JACKSONVILLE, Fla. — The Buffalo Bills made their first NFL Playoff appearance of the millennium, losing to the Jaguars in the Wild Card round.
The team, which hadn’t been to the postseason since the 1999 season, relied on an infusion of front office and on-field talent from the Carolina Panthers to snap the NFL’s longest playoff drought.
With a GM, head coach and handful of players imported from Charlotte, the team looked like Panthers North as it ended nearly two decades of frustration.
The playoff appearance was a bit of a surprise. After 10 losing seasons in the previous 12 years, this year was expected to be a rebuilding one. Don’t look for the early success to tempt the team into making any short-term moves to try to speed up the process, however.
“We have a long way to go,” said GM Brandon Beane. “We really do. We have a lot of work to do. We’re trying to compete and win every day. Our plan has not changed. The only thing that you adjust is that you don’t know where you’re going to be drafting. It’s a great thing to be drafting No. 21. If you’re drafting in the 20s, it means you made the playoffs. And that means you have a chance.”
The Bills had a chance this year, thanks, in part, to Beane, one of the key components of Panthers North.
He had served as Carolina’s director of football operations for 12 years and served two years as assistant general manager. He was thought to be the heir apparent to Dave Gettleman before leaving to take the Bills job this past offseason. Ironically, a few months after his departure, the Panthers job he’d been waiting for opened up, unexpectedly.
One of Beane’s biggest hires was his head coach, Sean McDermott.
Plucked from Ron Rivera’s Panthers staff, where he’d spent the last six seasons as defensive coordinator, McDermott was a hard-nosed, no-nonsense leader for a team that quickly took on his personality.
“I’ve known coach McDermott for some time,” said fullback Mike Tolbert. “He brought a certain bravado to the team that hasn’t been around in a while. It was definitely what I expected and more.”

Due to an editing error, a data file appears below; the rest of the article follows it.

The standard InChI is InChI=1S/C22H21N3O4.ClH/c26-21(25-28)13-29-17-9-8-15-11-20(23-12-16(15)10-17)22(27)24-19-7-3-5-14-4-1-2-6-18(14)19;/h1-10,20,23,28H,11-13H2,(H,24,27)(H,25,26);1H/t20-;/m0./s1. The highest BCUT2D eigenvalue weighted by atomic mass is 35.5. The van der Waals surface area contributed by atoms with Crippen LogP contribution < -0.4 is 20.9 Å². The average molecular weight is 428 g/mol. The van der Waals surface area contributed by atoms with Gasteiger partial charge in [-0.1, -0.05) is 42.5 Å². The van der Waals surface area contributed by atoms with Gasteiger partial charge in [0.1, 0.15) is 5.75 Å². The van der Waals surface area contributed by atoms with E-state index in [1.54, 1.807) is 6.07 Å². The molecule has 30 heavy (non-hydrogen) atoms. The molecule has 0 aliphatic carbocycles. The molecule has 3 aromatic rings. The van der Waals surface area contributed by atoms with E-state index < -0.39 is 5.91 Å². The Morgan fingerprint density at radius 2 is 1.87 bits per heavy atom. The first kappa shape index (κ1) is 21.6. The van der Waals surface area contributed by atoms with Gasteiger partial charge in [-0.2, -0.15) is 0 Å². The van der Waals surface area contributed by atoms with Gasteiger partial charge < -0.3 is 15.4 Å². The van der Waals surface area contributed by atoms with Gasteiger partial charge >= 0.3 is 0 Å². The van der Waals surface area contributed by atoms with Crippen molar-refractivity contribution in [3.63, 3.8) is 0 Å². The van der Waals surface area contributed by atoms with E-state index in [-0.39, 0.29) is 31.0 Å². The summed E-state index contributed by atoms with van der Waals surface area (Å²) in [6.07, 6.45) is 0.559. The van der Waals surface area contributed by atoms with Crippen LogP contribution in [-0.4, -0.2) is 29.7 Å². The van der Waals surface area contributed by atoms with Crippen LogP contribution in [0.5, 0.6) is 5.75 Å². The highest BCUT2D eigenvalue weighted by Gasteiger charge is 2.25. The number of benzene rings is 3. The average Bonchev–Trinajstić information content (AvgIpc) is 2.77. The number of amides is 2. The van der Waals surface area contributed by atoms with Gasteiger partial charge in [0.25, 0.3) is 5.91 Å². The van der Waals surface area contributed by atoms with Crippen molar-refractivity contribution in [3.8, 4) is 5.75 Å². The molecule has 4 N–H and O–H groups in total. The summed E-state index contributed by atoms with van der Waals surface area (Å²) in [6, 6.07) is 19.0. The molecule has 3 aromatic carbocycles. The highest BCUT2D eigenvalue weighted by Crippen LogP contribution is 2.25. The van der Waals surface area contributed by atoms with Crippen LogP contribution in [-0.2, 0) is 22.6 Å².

Tolbert, a five-year Panther, is in his second stint following a former assistant to his new team. Prior to joining McDermott in Buffalo, he followed Ron Rivera from San Diego to Carolina to help implement the new head coach’s mindset.
The team also picked up special teams ace Joe Webb from the Panthers late in training camp. Webb ended up playing wildcat quarterback and stepped in to lead the team to an overtime victory late in the season when the starting quarterback went down to injury.
Following the Jacksonville loss, McDermott discussed his first year on the job.
“We’ve come a long way in a short amount of time,” he said. “That said, we’re not where we need to be. That’s obvious. We still want to be playing, and we’re not playing next week. … There are no moral victories. I don’t believe in those. What I believe in is continuing to build, and we’re not done yet. When we came in here, we set a vision and put forward a plan to accomplish that vision.”
His boss was happy with McDermott’s rookie season as head coach.
“I thought Sean and his staff did one heck of a job,” Beane said. “We threw him some curveballs with some trades in August and even two during the season. To go through all that, to handle the three-game losing streak and get this team into the playoffs says a lot.”
One of those midseason trades brought in another former Panther in wide receiver Kelvin Benajamin.
A first-round pick of the Panthers in 2014, Benjamin was dealt to Buffalo for draft picks at the trade deadline.
In his second game with the Bills, Benjamin tore his right meniscus. The injury would cause him to miss two games and struggle to a 36 yards per game average, the lowest of his career. He’ll have knee surgery this offseason.
“I’d be lying if I said Kelvin was himself,” McDermott said. “He wasn’t.”
“I was trying to make that push,” Benjamin said. “If I had to go all the way through the Super Bowl, I would do it. It’s the grit. You’ve got to play injured. You’ve got to play hurt. We’re out there playing for each other. You’ve just got to push through it.”
The team pushed through adversity to make the playoffs in their first year as Panthers North, and the future looks brighter than it has in a generation in Buffalo.
“We did it, first year, man,” Benjamin said. “A bunch of guys, coming in, not even knowing each other.”
“I saw flashes, at times, of this thing getting turned in the right direction,” McDermott said.
He’s one of the big reasons why.
“With that guy at the helm,” Tolbert said, “there aren’t going to be many years where the Bills aren’t in the playoffs.”